Running Stumbled

Running Stumbled


Reviewed by: Jennie Kermode

This is an exciting time to be involved in film. Everybody's talking about how the switch to digital is changing the face of the industry, enabling small scale productions with big ambitions to achieve things they never could have managed before, and gradually this carries through to cinemas in the form of more diverse and inventive things to see.

Running Stumbled is one of the leaders of this revolution, presenting an intimate yet devastatingly intense family portrait which Hollywood would never have sanctioned - at least not as documentary. We're all used to melodrama in fiction, but Maringouin's incisive film shows us the real lives of the "people we like to forget we resemble".

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Maringouin's estranged father, Johny, is a talented artist who hasn't worked for years. All around the walls of his shabby, decaying home hang his stunning paintings, sharp elegant lines contrasting with the piles of cardboard boxes in the corners and the noodles on the carpet. Rough, low-lit visuals bring this house to life, as much a character as he is. We also meet his partner of nine years, Marie, whom, he complains, "never stops talking", so naturally she gets the lion's share of screen time. Marie has been through some tough experiences with chemotherapy and radiotherapy, but the toughness she's developed in response is underscored by an obsession with death. "She's always talking about how she's going to die but she never does." Johny laments. This film, fundamentally, is the story of their passionately co-dependent, stubbornly dysfunctional relationship.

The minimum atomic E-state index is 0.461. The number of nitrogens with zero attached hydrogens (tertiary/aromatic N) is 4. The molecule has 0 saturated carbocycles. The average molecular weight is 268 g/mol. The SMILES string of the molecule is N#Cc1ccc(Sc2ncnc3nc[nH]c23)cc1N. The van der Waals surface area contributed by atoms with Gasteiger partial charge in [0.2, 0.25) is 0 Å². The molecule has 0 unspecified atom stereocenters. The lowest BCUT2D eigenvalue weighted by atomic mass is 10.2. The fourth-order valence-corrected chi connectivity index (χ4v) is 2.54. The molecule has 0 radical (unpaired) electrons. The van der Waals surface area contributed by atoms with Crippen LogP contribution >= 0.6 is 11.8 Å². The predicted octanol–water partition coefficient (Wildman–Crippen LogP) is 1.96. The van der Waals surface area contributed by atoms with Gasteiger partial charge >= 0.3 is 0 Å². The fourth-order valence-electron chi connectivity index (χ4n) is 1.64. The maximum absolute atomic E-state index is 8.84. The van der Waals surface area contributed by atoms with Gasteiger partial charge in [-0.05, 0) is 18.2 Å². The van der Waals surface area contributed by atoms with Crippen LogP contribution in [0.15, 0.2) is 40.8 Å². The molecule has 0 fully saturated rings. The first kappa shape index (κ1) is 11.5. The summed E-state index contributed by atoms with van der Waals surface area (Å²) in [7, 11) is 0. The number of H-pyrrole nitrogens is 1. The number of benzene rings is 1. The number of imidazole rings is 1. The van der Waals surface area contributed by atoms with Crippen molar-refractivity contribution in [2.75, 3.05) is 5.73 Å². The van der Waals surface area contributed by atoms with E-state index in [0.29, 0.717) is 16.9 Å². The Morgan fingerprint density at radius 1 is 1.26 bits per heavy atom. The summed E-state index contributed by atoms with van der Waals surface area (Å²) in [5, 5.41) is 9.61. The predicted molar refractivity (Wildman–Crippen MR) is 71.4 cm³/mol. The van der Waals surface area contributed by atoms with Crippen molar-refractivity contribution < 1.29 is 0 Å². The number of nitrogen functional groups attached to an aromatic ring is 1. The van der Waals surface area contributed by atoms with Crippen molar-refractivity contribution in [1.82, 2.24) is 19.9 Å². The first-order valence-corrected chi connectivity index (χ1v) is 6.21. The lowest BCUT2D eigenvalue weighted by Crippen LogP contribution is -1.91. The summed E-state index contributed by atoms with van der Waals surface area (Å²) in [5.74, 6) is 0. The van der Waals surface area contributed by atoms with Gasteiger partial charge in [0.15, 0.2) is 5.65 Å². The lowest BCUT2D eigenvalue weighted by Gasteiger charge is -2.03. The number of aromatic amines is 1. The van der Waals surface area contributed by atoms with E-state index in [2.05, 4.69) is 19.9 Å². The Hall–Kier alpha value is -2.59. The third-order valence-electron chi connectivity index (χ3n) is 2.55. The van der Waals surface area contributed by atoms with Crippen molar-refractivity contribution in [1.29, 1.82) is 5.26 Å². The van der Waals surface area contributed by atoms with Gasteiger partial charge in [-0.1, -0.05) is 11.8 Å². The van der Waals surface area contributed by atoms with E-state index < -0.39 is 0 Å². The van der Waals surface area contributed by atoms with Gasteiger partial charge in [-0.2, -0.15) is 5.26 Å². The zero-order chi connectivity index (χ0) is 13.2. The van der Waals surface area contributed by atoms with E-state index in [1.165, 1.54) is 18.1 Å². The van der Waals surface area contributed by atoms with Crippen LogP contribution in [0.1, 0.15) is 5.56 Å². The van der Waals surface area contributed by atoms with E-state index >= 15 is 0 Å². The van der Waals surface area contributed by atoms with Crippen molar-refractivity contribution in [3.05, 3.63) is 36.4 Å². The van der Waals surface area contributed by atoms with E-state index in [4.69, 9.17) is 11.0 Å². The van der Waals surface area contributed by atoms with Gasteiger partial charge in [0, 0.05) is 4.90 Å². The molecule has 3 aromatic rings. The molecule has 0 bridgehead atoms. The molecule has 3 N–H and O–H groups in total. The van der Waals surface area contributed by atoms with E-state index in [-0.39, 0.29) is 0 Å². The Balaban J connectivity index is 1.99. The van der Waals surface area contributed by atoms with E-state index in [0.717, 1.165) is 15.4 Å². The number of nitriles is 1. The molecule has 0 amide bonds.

In portraying such a grim scenario, Running Stumbled cannot help but be a grim movie in places, and it seems much longer than its 85 minutes. It's the sort of film which might usefully be shown to wayward teenagers who don't understand how pills and slacking and hiding from the world can screw you up, though the relationship itself is clearly the central factor in these disintegrated lives.

"Do you like Xanax? Have some Xanax," Marie offers generously before proceeding to another soliloquy about her life. She doesn't seem exploited because she's clearly loving every minute of it, and therein lies the genius of Maringouin's work.

These are the sort of people we usually look at from a distance, appearing briefly to be manipulated, laughed at and dismissed on TV talk shows. Here they get to speak on their own terms, asserting themselves as real people who, no matter how broken, are people we can care about. Their wry humour and the absurdity of their situation give their story an unexpected warmth; their strong characters are intriguing even whilst their circumstances are repulsive. The film gets so close to them that many viewers will feel uncomfortable, but in doing so it provides real insight.

Running Stumbled is a difficult film to watch and it may not always be a pleasing one, but it is certainly a film with a purpose.

Reviewed on: 24 Jul 2007
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An intensely personal story about the filmmaker's artist father and his partner living in their decaying house in New Orleans.

Director: John Maringouin

Starring: Virgie Marie Pennoui, Johny Roe Jr., Stanley Laviolette, John Maringouin

Year: 2006

Runtime: 85 minutes

Country: US


London 2006

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